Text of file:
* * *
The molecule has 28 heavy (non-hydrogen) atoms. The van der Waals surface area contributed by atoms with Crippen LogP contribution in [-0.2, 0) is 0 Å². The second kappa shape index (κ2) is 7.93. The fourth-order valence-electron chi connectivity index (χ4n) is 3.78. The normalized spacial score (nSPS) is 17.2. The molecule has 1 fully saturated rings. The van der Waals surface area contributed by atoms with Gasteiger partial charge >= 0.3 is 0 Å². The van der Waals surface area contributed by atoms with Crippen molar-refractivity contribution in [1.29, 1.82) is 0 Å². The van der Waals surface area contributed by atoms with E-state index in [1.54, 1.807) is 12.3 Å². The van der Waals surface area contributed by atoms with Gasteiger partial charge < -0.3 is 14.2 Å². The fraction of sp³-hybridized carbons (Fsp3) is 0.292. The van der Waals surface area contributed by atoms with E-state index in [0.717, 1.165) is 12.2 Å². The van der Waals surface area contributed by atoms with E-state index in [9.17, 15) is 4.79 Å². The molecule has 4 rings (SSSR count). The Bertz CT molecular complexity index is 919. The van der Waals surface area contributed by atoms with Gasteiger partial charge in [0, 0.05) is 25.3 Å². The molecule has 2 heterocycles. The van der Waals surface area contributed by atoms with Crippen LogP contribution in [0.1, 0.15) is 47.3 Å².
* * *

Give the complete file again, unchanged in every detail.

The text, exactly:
The molecule has 28 heavy (non-hydrogen) atoms. The van der Waals surface area contributed by atoms with Crippen LogP contribution in [-0.2, 0) is 0 Å². The second kappa shape index (κ2) is 7.93. The fourth-order valence-electron chi connectivity index (χ4n) is 3.78. The normalized spacial score (nSPS) is 17.2. The molecule has 1 fully saturated rings. The van der Waals surface area contributed by atoms with Gasteiger partial charge >= 0.3 is 0 Å². The van der Waals surface area contributed by atoms with Crippen molar-refractivity contribution in [1.29, 1.82) is 0 Å². The van der Waals surface area contributed by atoms with E-state index in [1.54, 1.807) is 12.3 Å². The van der Waals surface area contributed by atoms with Gasteiger partial charge < -0.3 is 14.2 Å². The fraction of sp³-hybridized carbons (Fsp3) is 0.292. The van der Waals surface area contributed by atoms with E-state index in [0.717, 1.165) is 12.2 Å². The van der Waals surface area contributed by atoms with E-state index in [9.17, 15) is 4.79 Å². The molecule has 4 rings (SSSR count). The Bertz CT molecular complexity index is 919. The van der Waals surface area contributed by atoms with Gasteiger partial charge in [0, 0.05) is 25.3 Å². The molecule has 2 heterocycles. The van der Waals surface area contributed by atoms with Crippen LogP contribution in [0.1, 0.15) is 47.3 Å².